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KBIA’s Health & Wealth Desk covers the economy and health of rural and underserved communities in Missouri and beyond. The team produces a weekly radio segment, as well as in-depth features and regular blog posts. The reporting desk is funded by a grant from the University of Missouri, and the Missouri Foundation for Health.Contact the Health & Wealth desk.

Efforts to Repeal ACA Cause Tax Confusion

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 Under the Affordable Care Act, Americans without insurance must pay a penalty when they file their federal tax returns. But recent efforts to repeal the ACA have caused some confusion. KBIA’s Michaela Tucker spoke with University of Missouri Extension Professor Andrew Zumwalt to clarify, before this year’s tax season is over.



When filing taxes, Americans can fall into three categories for the ACA tax penalty. If you have health insurance, there is no penalty. If you don't have insurance, you pay the penalty. The third category is you have a penalty, but are exempt from the payment. Zumwalt said exemptions include having income below the poverty level, being incarcerated, living outside the country and having unaffordable coverage.

This conversation has been edited for time and clarity.

Tucker: President Trump signed an executive order that impacts the ACA in a couple ways. The executive order's goal was to minimize the "unwarranted economic and regulatory burdens of that Act.” Does that relate to this penalty?

Zumwalt: I think it's a little unclear. One thing the IRS did do is they came out and they said if you file the return and it left your ACA situation kind of hazy — so let's say you didn't pay the penalty or did mark that you need to pay the penalty but you didn't have health insurance — this year, the IRS is going to institute a software change that basically said your return will be rejected. They walked back from that, and that sounds like they're applying that executive order. But if you step back a little bit, it's been that way the past few years. The IRS, I think, they are following the executive order, but they also took the easy way out saying, "we're not going to rejecting those returns this year," so it makes it a little easier on them. They don't have to implement a new software change but they look like they're still following the policy, so it works out.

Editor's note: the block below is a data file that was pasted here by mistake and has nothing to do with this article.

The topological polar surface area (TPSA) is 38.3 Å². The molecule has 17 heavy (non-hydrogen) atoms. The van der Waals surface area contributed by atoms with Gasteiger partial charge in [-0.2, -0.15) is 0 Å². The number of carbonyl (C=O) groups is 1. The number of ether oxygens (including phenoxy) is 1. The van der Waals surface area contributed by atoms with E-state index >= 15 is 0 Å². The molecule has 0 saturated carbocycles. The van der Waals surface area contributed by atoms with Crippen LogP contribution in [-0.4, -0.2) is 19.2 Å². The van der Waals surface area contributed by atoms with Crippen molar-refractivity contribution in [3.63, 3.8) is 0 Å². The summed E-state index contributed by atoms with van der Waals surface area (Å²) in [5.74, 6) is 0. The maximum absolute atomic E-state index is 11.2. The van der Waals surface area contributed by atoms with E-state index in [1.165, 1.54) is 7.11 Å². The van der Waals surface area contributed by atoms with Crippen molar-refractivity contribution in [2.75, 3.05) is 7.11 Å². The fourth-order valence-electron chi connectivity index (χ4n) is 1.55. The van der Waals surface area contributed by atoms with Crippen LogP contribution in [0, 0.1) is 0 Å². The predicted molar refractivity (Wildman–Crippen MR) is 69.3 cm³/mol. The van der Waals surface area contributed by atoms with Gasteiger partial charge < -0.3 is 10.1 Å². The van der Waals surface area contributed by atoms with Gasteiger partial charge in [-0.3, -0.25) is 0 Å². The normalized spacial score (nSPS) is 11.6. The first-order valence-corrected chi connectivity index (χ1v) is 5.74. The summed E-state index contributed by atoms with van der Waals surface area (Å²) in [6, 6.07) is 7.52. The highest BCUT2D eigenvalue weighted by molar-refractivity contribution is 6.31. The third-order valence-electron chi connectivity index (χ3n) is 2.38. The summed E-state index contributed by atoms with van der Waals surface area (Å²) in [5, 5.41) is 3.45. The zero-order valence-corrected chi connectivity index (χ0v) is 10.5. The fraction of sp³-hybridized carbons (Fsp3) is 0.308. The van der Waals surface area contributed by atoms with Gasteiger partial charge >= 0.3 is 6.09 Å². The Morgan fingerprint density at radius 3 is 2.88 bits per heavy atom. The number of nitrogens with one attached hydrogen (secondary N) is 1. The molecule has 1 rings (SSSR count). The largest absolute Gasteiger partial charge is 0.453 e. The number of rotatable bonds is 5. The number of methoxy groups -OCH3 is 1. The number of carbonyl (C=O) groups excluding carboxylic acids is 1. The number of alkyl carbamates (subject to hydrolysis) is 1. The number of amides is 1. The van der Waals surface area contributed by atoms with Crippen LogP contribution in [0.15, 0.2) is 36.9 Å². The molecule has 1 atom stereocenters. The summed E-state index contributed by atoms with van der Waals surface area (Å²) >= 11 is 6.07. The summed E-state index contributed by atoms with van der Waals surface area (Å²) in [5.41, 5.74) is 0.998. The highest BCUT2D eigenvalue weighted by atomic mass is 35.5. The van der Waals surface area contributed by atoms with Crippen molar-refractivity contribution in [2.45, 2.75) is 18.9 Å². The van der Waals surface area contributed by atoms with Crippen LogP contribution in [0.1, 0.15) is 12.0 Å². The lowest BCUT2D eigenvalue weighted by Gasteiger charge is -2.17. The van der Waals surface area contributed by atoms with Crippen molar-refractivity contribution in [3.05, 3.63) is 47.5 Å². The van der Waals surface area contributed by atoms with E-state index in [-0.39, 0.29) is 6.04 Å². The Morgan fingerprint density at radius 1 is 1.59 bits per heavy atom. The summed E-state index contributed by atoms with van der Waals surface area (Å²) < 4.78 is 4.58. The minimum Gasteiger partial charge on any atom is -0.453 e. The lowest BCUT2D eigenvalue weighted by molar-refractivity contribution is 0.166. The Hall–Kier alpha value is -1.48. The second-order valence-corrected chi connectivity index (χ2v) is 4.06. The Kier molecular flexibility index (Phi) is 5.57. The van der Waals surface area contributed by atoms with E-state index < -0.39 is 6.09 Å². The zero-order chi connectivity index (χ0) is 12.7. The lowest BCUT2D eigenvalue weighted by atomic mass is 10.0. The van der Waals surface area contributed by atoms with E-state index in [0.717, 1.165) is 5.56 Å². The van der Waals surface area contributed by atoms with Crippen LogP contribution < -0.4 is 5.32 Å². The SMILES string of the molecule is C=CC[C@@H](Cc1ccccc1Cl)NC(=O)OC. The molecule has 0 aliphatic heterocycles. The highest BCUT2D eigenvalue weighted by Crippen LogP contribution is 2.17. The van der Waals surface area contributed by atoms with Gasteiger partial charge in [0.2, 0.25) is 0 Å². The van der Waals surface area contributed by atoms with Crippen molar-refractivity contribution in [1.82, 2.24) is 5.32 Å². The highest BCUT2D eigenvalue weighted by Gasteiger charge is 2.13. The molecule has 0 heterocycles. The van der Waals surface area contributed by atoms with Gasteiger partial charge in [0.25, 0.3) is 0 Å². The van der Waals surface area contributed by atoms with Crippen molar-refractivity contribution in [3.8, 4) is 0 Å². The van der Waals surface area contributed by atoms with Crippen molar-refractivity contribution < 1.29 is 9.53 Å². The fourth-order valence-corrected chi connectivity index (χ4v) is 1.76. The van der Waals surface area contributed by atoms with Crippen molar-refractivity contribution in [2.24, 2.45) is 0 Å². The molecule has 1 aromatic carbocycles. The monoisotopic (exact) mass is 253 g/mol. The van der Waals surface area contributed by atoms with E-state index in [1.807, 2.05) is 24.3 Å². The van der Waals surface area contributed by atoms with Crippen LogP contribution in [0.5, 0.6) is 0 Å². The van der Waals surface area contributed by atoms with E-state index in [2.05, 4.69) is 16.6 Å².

Tucker: In section two of the executive order it says, "To the maximum extent permitted by law, the Secretary of Health and Human Services  and the heads of all other executive departments and agencies with authorities and responsibilities under the Act shall exercise all authority and discretion available to them to waive, defer, grant exemptions from, or delay the implementation of any provision or requirement of the Act that would impose a fiscal burden on any State or a cost, fee, tax, penalty, or regulatory burden on individuals, families, healthcare providers, health insurers, patients, recipients of healthcare services, purchasers of health insurance, or makers of medical devices, products, or medications.” There's a tiny part there that says that discretion available to “waive, defer or grant exemptions.” Does that mean the penalty is waived?

Zumwalt: Well it seems that within that reading there is the phrase “within the law.” The law still says there's a penalty applied. So the IRS has come out and said, “Hey, we're going to change our software policy on this so that we don't reject those tax returns” that are unclear about the penalty. But the law still applies. There is a penalty if you don't have insurance or you don't have an exemption.

Tucker: Isn't the IRS too under-resourced to notice if I don't pay the penalty?

Zumwalt: Two things. One is I absolutely agree that the IRS under resourced on their budget. Having said that they're getting much better at analyzing returns. Many of the returns that we see that come back, the issues are found by a machine. The software looks at a return and says, "OK, there's no exemption, there's no penalty, send out a letter saying ‘explain your situation.'" So while I agree that the IRS is under-resourced, I wouldn't count on their under-resourcefulness to mean that you're not going to get a letter asking you to explain your situation.

Tucker: Is there anything else you think Missourians should know in these last couple days of tax season that's relevant to this issue?

Zumwalt: I I think it's really important to understand that taxes due on the 18th this year, the 15th is on Saturday. There are a lot of free sites across the internet we get your taxes done for free as well. I hope you haven't waited this long but there's still some resources out there if you have.

Michaela Tucker is a Minneapolis native currently studying broadcast journalism at the University of Missouri. She is also a co-founder of KBIA’s partner program Making Waves, a youth radio initiative that empowers Columbia Public Schools students to share their stories.
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